As for weighing myself every morning I do that since a long time, and my weight doesn't varies too much from day to day, I'll have to try to incorporate portion control in my diet to be a little less strict I think.
          Thanks man!

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          • teddyd
            teddyd commented
            Editing a comment
            No worries.

            A thing I heard is a palm sized portion of meat (whatever, chicken, steak, etc) is about 20g to 30g of protein. So two palm sized portions is about 40g to 60g. Rough as guts, but a guide at least.

        • #6
          teddyd beat me to the "palm sized" recommendation which is straight from TBAB

          Originally posted by [url=https://www.barbellmedicine.com/584-2/
          To Be a Beast[/url]]a palm-sized portion of meat or equivalent amount of whey, eggs, etc. This works out to be ~40g protein
          Honestly, if I'm uncertian if the portion of chicken in the Mrs's meal I just scooped on my plate is as much as that, I throw half a scoop of whey in my cup of water/milk, as I got over trying to weigh out her meals a couple years ago, and eating something other than the meal she prepaired/getting her to prepair strict TBAB style food was never an option.
          Forum topics and other links I've found useful

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          • #7
            Originally posted by Serack View Post
            teddyd beat me to the "palm sized" recommendation which is straight from TBAB



            Honestly, if I'm uncertian if the portion of chicken in the Mrs's meal I just scooped on my plate is as much as that, I throw half a scoop of whey in my cup of water/milk, as I got over trying to weigh out her meals a couple years ago, and eating something other than the meal she prepaired/getting her to prepair strict TBAB style food was never an option.
            So it's better to go over a little bit to make sure, I think that's what I've done lately that I haven't been able to measure my portion sizes exactly.
            Thanks manl.

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            • Serack
              Serack commented
              Editing a comment
              I only got to that place after lots of weighing and measuring before hand to get a good idea of what worked for me. My second "cut" ever didn't have heavy weighing of every bit of food ingested that my first did, with more consistent control of exactly how much I over time, but it took a LOT of effort to get there. And I probably couldn't do it as well today.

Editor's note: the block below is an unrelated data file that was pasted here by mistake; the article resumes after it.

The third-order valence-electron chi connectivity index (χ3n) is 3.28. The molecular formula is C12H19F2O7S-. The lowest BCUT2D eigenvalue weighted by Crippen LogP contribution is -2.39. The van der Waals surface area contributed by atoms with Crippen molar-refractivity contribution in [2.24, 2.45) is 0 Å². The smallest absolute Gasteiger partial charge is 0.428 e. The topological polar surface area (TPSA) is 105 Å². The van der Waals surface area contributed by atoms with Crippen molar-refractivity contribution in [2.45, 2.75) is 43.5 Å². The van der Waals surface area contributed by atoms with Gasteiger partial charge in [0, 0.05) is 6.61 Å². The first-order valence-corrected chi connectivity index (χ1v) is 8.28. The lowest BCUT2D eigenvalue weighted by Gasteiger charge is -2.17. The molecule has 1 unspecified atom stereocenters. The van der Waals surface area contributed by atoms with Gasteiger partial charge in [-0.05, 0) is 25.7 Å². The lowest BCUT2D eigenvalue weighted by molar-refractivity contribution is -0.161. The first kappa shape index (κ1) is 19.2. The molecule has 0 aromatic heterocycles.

• #8
            I find that getting in a decent amount of protein first thing in the morning helps a long way. For me that is usually or primarily 2 scoops of whey protein + something, or 3 scoops whey. I aim for 70-90 grams of protein in the morning hours or for breakast, and using a whey source, keeps fats and carbs down, so I have some wiggle room throughout the day. It took some getting used to, as it isn't really appetizing, but I want to reach my goals, ya know?

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            • c1sarena
              c1sarena commented
              Editing a comment
              All relative though . How many gr protein do you eat daily?

          • #9
            200-220 grams. Total calories at ~2600.

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            • #10
              I also like to make sure I get lots of protein in the morning, however, since my daily protein intake isn't that high, just around 140gr, I manage to evenly distribute it in 3 meals, my breakfast consists of at least 35-40gr, and lunch the same, and late at night I can eat a really big meal.